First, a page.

Dear Hassan, I hope everything is well with you and family.Fema 350 allows for their pre-qualified Bolted Flange plate (BFP) connection to use Oversize hole for the plate while considering full bearing value of the bolt shear capacity. AISC Seismic provision also now recommends using OVS holes for Bracing connections based on the same Fema 350 prvisions. I like the concept very much since it facilitaes a site bolted connection for high demand connections while maintaining a manageable number of bolts. I would like to get your opinion on that. Also can this be extended to column splices?Thanks xxxxx * *
--------------------------------------------------------------------------7 Message:0007 , June 3, 2007 from SEAINT 7
-------------------------------------------------------------------------- From: Abolhassan Astaneh <astaneh(--nospam--at)ce.berkeley.edu> To: seaint(--nospam--at)seaint.org Subject: Braced Frame Connection, Slip-Critical or Bearing Bolts? Dear SEAINT Friends: I have received the e-mail below from a SEAINT list member privately and thought the question is very important and decided to reply to it on these pages to be able to hear from other SEAINT members as well. To preserve his/her privacy I have redacted the e-mail and my response. Here is the question followed by my 2.5 cents response. Please let me know what you think either on the list or my e-mail: astaneh(--nospam--at)ce.berkeley.edu =============== Dear Dr.Astaneh, I have been reading your posts on the SEAINT list and find them very informative and in great detail. I am a structural engineer working in xxxxx and a member of the list for more than xxx years. Although I use the posts almost daily, I have never put up a question in public domain. I have a question regarding steel bracing connections and would greatly appreciate your thoughts on it. STEEL BRACING CONNECTIONS We are designing a 1x story steel concentric braced frame structure in xxxx. The codes used are UBC-94 & AISC ASD-89. Seismic zone is 2A. The proposed connections are slip critical bolted connections using A-325 bolts. Assuming item 2 of section 218.104.22.168 of UBC controls, the connections need to be designed for 3 (Rw/8) times the force in the brace due to prescribed seismic forces. Since we are designing the connections at strength level using ASD, 1.7 * allowable stresses can be used. The strength of the bolts in bearing type connections (Type N) is about 30% more than the bolts in slip critical connections. I am assuming the connections will slip at strength level forces and the bolts will be in bearing condition. This will increase the drift of the structure but that is not critical. The question is: When designing the connections for strength level seismic forces, can we use the strength of the bolts in bearing condition rather than slip-critical condition? xxxx yyyyy Senior Engineer zzzzzzz Consulting Engineers P.C. (Address and Tel.) Email:xxx(--nospam--at)yyyy.com ======================= A. Astaneh: The current AISC Seismic Provisions (2005) has a section (7.2) on the use of bolted connections in Seismic Load Resisting System (SLRS) and a commentary in the back of the document on this subject. If I understood it correctly, it says that the bolts in the connections of diagonal members should be designed using bearing (and not slip critical strength) but the bolts should be tightened and the faying surface should have a Class A surface to deliver a coefficient of friction of 0.35. Also, it allows to use Short Slotted Holes perpendicular tothe direction of the load. Oversize holes (with hole diameter being maximum of 3/16" greater than the bolt diameter) are also allowed. For standard holes, nominal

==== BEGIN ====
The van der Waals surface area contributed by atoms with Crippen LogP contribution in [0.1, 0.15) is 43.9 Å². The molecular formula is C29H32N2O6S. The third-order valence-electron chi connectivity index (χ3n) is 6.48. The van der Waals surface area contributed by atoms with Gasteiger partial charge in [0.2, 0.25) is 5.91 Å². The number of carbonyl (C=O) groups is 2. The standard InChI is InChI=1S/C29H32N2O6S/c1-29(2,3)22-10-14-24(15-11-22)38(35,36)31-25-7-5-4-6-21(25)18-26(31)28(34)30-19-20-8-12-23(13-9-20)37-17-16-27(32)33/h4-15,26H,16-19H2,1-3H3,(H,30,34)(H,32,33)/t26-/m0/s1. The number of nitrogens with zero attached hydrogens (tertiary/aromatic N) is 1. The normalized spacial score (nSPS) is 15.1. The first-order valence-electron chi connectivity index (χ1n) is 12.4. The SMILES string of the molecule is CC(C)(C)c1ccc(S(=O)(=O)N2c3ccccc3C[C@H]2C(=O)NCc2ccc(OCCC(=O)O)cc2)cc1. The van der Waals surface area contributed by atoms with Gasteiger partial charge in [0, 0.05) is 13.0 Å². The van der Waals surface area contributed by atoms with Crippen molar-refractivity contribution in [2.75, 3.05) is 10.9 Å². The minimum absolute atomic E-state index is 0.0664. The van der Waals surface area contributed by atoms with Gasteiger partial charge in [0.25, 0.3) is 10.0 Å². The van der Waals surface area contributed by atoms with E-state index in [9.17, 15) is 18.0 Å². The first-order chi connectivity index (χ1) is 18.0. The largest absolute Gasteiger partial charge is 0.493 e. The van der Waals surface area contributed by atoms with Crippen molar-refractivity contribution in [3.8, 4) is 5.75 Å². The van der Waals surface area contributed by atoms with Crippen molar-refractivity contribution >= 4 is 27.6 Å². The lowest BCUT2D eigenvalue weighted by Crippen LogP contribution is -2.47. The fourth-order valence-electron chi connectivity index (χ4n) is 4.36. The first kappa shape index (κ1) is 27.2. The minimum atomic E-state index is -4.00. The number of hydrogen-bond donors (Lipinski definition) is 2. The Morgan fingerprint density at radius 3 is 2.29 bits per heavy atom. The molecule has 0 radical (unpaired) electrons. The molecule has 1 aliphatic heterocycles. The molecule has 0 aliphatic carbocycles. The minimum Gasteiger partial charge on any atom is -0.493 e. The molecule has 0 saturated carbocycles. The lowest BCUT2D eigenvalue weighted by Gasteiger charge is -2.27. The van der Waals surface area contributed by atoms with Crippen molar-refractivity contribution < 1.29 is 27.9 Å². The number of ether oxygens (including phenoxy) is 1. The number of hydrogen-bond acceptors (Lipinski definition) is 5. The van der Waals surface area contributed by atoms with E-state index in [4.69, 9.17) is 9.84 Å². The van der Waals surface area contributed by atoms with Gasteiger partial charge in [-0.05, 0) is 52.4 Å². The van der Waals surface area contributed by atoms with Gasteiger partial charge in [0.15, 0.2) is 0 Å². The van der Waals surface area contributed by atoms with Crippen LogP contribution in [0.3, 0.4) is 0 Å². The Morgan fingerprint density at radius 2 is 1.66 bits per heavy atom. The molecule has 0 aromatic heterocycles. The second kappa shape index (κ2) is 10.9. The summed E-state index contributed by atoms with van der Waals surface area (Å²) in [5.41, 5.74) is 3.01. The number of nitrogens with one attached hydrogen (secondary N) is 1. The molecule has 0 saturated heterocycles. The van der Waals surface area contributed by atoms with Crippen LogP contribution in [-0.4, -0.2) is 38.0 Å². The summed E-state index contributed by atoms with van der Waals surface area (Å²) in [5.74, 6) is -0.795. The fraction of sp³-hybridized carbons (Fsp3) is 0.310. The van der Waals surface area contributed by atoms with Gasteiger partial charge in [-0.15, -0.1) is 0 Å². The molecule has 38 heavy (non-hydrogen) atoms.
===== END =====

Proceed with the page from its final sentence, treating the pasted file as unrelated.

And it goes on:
bearing strength is limited to 2.4dtFu. There is a good commentary on this in the back of the Provisions that clarifies these and more. However, all of the provisions and commentary in AISC Seismic Provisions (2005 and earlier) focuses on seismic issues only. I wish, AISC had brought in some concerns and had some recommendation regarding wind behavior of seismically designed braced frames into the design of Seismic Lateral Load Resisting System. This is specially important in medium and low seismicity areas such as yours. But this is the way things are for now as long as separate code committees look into the wind and seismic and other loads acting on a single structures. What happens is that, at least in some cases, when seismic load is governing and you just follow the seismic design procedures and design your bracing connection for bearing capacity, when the service wind load is acting on your braced frame, the wind can cause slippage of the connection bolts in shear, creating not a safety problem but quite annoying noises to the otherwise satisfied occupants! Don't even mention what the owner would think of you as structural engineer! I have head that this actually occasionally happens although not very frequently. In any event, I use the following approach in design and teaching and recommend it in my consulting to others. For whatever it is worth, here it is: NOTES ON DESIGN OF BOLTED CONNECTIONS IN DIAGONAL BRACES (Adapted in content and not verbatim from "Behavior and Design of Steel and Composite Structures-Vol. I, Stael Structures", by and copyright 2007 Abolhassan Astaneh-Asl, Ph.D., P.E., all rights reserved. To be released Jan 1, '08) 1. Design the connection as bearing connections for the governing seismic or wind axial force in the brace. If seismic is governing, use additional provisions in Section 7.2 of the AISC Seismic Provisions (2005). If wind governs, use the AISC specification (2005). 2. Regardless of which load , wind or seismic, governs, use tightened bolts and at least a Class A faying surface with 0.35 coefficient of friction. 3. Check the design of connection for slippage under service (un-factored) wind load and ensure that the shear strength based on the slip-critical values is greater than 1.25x(design service wind load). This serviceability requirement ensures that the structure will not slip back and forth when there is high wind. 4. There is no need to check , or even avoid the slippage during moderate or strong earthquakes since such slippage during earthquakes that are relatively rare event (compared to service wind) can act as "poor person's friction device" and dissipate quite a lot of energy and cut out the path of transmission of the ground acceleration to the the masses of the upper floors (to some extent) resulting in reduced inertia forces. Both effects are beneficial. Besides, to me it looks like the last thing one should worry about during a moderate or major earthquake is the noise created by the slippage of otherwise perfectly safe bolts! You may have other things to worry about including falling objects such as that nice framed painting above your bed! 5. As for the drift, the research and shaking table tests of frames with bolted connections , for example, (Nader and Astaneh-Asl, 1990) have clearly established that during dynamic loading having slippage in the bolt holes dos not necessarily increase the drift! That is true for static loading and service wind, but, the drift due to seismic loads are created by dynamic inertia forces, which depend on stiffness, damping, character of the ground motion and mass. By changing the stiffness , which is reduced due to slippage, and damping which is increased during slippage, there is no reason to state that drift will increase if bolts slip. To be safe a rule of thumb can be that you can consider the drift might increase about 10-15% due to slippage. This is based on a number cases we have looked at. If the case is important of course you can always do time history-analysis using your ETABS or SAP. But, just taking the actual slippage in the bolt hole and converting it via geometry to establish drift will not be quite correct. It might be more reasonable to assume the connection will not slip. Do your typical elastic analysis, get the elastic drifts, convert them to inelastic drift using Cd, then increase it by 10-15% at the most. =================== Hope this helps and best wishes as always. "Hassan" Abolhassan Astaneh-Asl, Ph.D., P.E. Professor, UC-Berkeley (Contact info at www.ce.berkeley.edu/~astaneh) ******* ****** ******* ******** ******* ******* ******* *** * Read list FAQ at: http://www.seaint.org/list_FAQ.asp* * This email was sent to you via Structural Engineers * Association of Southern California (SEAOSC) server. To * subscribe (no fee) or UnSubscribe, please go to: http://www.seaint.org ******* ****** ****** ****** ******* ****** ****** ********